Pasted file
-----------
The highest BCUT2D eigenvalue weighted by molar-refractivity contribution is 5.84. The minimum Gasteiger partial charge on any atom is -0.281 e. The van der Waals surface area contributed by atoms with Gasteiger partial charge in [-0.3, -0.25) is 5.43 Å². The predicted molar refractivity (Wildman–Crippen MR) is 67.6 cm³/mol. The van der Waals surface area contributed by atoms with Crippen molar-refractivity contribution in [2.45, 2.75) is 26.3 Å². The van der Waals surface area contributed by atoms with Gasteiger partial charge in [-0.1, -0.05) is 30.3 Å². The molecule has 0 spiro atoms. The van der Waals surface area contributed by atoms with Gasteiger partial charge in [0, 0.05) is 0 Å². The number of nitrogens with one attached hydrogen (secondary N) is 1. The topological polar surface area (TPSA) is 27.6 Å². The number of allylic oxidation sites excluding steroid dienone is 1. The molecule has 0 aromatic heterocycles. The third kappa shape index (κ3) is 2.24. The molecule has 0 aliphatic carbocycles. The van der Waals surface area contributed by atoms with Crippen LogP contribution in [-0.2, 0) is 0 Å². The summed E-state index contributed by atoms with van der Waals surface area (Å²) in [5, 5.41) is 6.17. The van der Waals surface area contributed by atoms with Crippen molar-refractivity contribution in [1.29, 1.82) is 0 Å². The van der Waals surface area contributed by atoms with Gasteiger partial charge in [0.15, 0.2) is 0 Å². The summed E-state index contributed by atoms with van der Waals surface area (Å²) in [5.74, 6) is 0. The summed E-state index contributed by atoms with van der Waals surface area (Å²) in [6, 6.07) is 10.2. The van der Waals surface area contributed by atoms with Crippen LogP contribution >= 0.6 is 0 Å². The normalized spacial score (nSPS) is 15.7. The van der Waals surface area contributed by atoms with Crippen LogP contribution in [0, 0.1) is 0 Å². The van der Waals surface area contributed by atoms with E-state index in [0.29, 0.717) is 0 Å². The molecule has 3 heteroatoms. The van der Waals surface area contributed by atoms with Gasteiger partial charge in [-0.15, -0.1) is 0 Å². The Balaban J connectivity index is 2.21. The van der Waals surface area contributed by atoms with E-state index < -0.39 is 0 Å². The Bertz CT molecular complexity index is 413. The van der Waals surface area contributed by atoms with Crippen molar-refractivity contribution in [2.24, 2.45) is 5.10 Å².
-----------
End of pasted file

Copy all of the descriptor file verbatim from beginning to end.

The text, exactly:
The highest BCUT2D eigenvalue weighted by molar-refractivity contribution is 5.84. The minimum Gasteiger partial charge on any atom is -0.281 e. The van der Waals surface area contributed by atoms with Gasteiger partial charge in [-0.3, -0.25) is 5.43 Å². The predicted molar refractivity (Wildman–Crippen MR) is 67.6 cm³/mol. The van der Waals surface area contributed by atoms with Crippen molar-refractivity contribution in [2.45, 2.75) is 26.3 Å². The van der Waals surface area contributed by atoms with Gasteiger partial charge in [-0.1, -0.05) is 30.3 Å². The molecule has 0 spiro atoms. The van der Waals surface area contributed by atoms with Gasteiger partial charge in [0, 0.05) is 0 Å². The number of nitrogens with one attached hydrogen (secondary N) is 1. The topological polar surface area (TPSA) is 27.6 Å². The number of allylic oxidation sites excluding steroid dienone is 1. The molecule has 0 aromatic heterocycles. The third kappa shape index (κ3) is 2.24. The molecule has 0 aliphatic carbocycles. The van der Waals surface area contributed by atoms with Crippen LogP contribution in [-0.2, 0) is 0 Å². The summed E-state index contributed by atoms with van der Waals surface area (Å²) in [5, 5.41) is 6.17. The van der Waals surface area contributed by atoms with Crippen molar-refractivity contribution in [1.29, 1.82) is 0 Å². The van der Waals surface area contributed by atoms with Gasteiger partial charge in [0.15, 0.2) is 0 Å². The summed E-state index contributed by atoms with van der Waals surface area (Å²) in [5.74, 6) is 0. The summed E-state index contributed by atoms with van der Waals surface area (Å²) in [6, 6.07) is 10.2. The van der Waals surface area contributed by atoms with Crippen LogP contribution >= 0.6 is 0 Å². The normalized spacial score (nSPS) is 15.7. The van der Waals surface area contributed by atoms with Crippen LogP contribution in [0, 0.1) is 0 Å². The van der Waals surface area contributed by atoms with E-state index in [0.29, 0.717) is 0 Å². The molecule has 3 heteroatoms. The van der Waals surface area contributed by atoms with Gasteiger partial charge in [-0.15, -0.1) is 0 Å². The Balaban J connectivity index is 2.21. The van der Waals surface area contributed by atoms with E-state index < -0.39 is 0 Å². The Bertz CT molecular complexity index is 413. The van der Waals surface area contributed by atoms with Crippen molar-refractivity contribution in [2.24, 2.45) is 5.10 Å².